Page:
Boomerang effect: Cut in repo rate may not bring down interest rates any time soon

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Published: October 21, 2019 12:08:32 PM

Despite the government's attempts to increase the investments by bringing down the lending rates in the short-term, it is likely for it to take a year or so for the difference to appear at the consumer-end.

rbi, reserve bank of india, repo rate, lending rate, loan rate, deposit rate, deposits, small savings scheme For a bank to make a profit, there should be a significant difference between its lending and deposit rate.

RBI has cut down repo rates five times in a row since February 2019 but there is hardly any visible change in the lending rates of the banks. Instead, a few loans have become more expensive. Despite the government’s attempts to increase the investments by bringing down the lending rates in the short-term, it is likely for it to take a year or so for the difference to appear at the consumer-end. The reason for this slow transition is however not unjustifiable. Repo rates have a very limited impact on a bank’s overall cost of funds, and reducing lending rates just because the repo has been cut is not feasible for banks.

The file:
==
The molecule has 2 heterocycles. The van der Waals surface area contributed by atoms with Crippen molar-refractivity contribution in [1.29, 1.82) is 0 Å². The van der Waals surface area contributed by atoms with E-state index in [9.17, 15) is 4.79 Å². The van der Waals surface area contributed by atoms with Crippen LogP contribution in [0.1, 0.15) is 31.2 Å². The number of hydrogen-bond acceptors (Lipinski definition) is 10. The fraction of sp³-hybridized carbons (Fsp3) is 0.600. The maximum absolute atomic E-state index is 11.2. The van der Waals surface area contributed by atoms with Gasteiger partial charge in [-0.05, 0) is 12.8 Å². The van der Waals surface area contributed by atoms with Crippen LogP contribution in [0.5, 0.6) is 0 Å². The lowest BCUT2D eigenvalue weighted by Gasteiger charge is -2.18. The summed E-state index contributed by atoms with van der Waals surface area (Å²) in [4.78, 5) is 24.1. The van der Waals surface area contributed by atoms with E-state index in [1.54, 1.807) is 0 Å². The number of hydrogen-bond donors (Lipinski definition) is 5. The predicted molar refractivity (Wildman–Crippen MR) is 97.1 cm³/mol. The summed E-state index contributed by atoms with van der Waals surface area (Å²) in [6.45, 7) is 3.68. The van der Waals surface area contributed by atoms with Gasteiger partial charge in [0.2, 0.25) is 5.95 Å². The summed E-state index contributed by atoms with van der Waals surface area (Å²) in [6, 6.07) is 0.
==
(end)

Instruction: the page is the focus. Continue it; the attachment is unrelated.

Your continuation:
For a bank to make a profit, there should be a significant difference between its lending and deposit rate. Thus to reduce the lending rate and to be profitable at the same time, the banks will have to cut down their deposit rates. However, even a slight reduction in the deposit rate could make the depositors shift in a rival bank where they get better returns on their savings. 

Another reason why the banks cannot immediately cut the deposit rates is that most of the deposits are in the form of term deposits. “65 per cent of total deposits are term deposits and take, on average, up to two years to get repriced at fresh rates. Therefore, banks generally go slow on reducing the interest rates on advances as deposits take longer to get repriced,” Miren Lodha, Director, CRISIL Research, said The Indian Express.

Meanwhile, on the contrary, the existing loan rates for a few loans have increased, which is seen as a way the banks are trying to manage their finances. Suvodeep Rakshit of Kotak Institutional Equities explained it to The Indian Express that if the banks are under pressure to reduce the interest rate they charge on new loans, then one of the things they could do is to push up the interest rates on old loans that allow for such flexibility.

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